Now for my question. Management asked me if it is better to ground in series? Ground strap from buss to drum to container being filled. Or in parallel? Ground strap from buss to drum and ground strap from buss to container being filled.

"The nice thing about standards is that there are so many to choose from...."

It doesn't matter. The standard I would recommend is API RP 2003, Protection Against Ignitions Arising Out of Static, Lightning, and Stray Currents. Container filling is covered under 4.6.4 Portable Containers, 4.6.5 Nonconductive Equipment and Materials, 4.6.5.2 Nonconductive Portable Containers, and Fig 9, Bonding during Container Filling. API RP 2003 doesn't even mention a connection to earth for filling portable containers. If the management wishes, to ground the drums - great. But it does not appear to reduce risk of ignitions.

Considering the questions your management is asking, I recommend you buy the API spec, so you have it right in front of you when answering.

The keys points are:
1. For a conductive container (4.6.4 and Table 9)
a. Use a conductive nozzle in contact with the container. Hose need not be conductive​
b. If the nozzle is not in contact with the container, a bond wire is required between the drum and container​
c. If the bond between the fill pipe and container is 10^6 ohms or less nor bond required​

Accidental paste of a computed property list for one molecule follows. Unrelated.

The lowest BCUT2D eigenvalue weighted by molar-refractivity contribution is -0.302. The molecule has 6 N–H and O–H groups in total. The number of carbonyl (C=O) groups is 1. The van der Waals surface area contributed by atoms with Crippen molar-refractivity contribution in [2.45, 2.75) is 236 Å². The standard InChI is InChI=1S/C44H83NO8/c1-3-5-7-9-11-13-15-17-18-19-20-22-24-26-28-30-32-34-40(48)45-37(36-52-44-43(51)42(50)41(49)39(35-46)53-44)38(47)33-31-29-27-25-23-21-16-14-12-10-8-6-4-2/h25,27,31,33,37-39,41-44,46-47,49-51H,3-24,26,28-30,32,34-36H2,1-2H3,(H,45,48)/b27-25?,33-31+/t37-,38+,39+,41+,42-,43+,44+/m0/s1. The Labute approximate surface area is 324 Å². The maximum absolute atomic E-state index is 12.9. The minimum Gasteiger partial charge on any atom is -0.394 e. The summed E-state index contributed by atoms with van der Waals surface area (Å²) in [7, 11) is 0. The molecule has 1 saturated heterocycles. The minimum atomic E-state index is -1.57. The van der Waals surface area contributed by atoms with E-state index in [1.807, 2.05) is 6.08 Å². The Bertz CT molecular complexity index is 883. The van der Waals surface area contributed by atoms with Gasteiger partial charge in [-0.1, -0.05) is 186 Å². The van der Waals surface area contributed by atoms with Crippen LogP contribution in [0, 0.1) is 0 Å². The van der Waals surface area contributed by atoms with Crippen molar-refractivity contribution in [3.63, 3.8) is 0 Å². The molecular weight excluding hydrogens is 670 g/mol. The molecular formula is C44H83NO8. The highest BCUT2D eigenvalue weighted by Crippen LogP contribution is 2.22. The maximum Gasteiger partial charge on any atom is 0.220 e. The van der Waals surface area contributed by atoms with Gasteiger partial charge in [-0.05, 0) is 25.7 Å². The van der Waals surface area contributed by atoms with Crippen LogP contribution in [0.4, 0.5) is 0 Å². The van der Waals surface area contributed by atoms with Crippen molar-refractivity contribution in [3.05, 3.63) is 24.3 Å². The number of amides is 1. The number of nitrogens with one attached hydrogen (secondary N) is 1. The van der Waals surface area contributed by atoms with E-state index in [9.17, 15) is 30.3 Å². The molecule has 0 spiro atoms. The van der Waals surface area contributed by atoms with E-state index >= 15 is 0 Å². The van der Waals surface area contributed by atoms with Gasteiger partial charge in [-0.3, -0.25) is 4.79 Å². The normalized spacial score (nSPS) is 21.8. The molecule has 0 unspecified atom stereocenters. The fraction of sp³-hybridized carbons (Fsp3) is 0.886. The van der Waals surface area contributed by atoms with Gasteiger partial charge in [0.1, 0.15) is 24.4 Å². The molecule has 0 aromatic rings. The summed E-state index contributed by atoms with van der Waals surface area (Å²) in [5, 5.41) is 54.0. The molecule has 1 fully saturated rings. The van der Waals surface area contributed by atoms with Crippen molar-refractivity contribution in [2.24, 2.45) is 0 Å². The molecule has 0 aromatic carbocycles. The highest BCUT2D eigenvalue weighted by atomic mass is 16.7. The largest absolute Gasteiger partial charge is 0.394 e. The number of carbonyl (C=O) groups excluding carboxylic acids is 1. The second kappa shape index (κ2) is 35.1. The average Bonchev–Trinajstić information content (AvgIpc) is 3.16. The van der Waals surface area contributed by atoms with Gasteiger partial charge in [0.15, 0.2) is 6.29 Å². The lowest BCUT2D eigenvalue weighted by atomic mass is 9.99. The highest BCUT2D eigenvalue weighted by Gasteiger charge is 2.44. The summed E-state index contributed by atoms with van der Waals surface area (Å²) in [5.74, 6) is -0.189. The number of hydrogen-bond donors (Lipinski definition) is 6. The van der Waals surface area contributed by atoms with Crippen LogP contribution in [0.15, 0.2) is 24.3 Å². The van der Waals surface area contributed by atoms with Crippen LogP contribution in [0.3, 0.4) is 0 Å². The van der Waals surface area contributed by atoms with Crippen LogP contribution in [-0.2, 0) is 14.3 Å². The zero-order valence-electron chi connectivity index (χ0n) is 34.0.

.
Non conductive containers are okay as well. There are some restrictions on temperature and fluid conductivity. 4.6.5.2 Nonconductive Portable Containers.
The key points here are (4.6.5.2, Nonconductive Portable Containers):
1. No bond required to the container(what a surprise)
2. The fill pipe needs to be conductive, bonded to the fill system, and always in contact to the liquid (inserted to the bottom of the container)

ice
 

sgunsel

Senior Member
Look at NFPA 77, Recommended Practice for Static Electricity. The maximum recommended resistance to prevent static buildup is 1 million ohms (1 megohm). In practice, this is conservative. You should be aware that bonding two containers together during liquid transfer is important to prevent a differential voltage from occurring between the containers that could result in a spark that could ignite flammable vapors. But failure to provide a connection to earth could result in a charged container (or two) that could spark to a conductive object that is a different potential, high or low. Most importantly, people are conductive objects and if electrically insulated from either earth ground, or from the charged container(s), or both - a spark capable of igniting flammable vapors could occur. This most frequently occurs when a worker is either wearing insulating footwear or is on a non-conducting surface and/or wears nonconductive gloves. Again, the recognized maximum resistance is 1 megohm which is adequate for static electricity control. Lightning is a different matter entirely. Bond all conductive objects, including personnel, and connect to a good earth ground.
 

bward

Member
Location
New York
You should be aware that bonding two containers together during liquid transfer is important to prevent a differential voltage from occurring between the containers that could result in a spark that could ignite flammable vapors.

I prefer to bond my portable container to the supplying container. That way, if the ground path between the supplying container and the grounding system were to fail, the 2 containers would be at the same potential.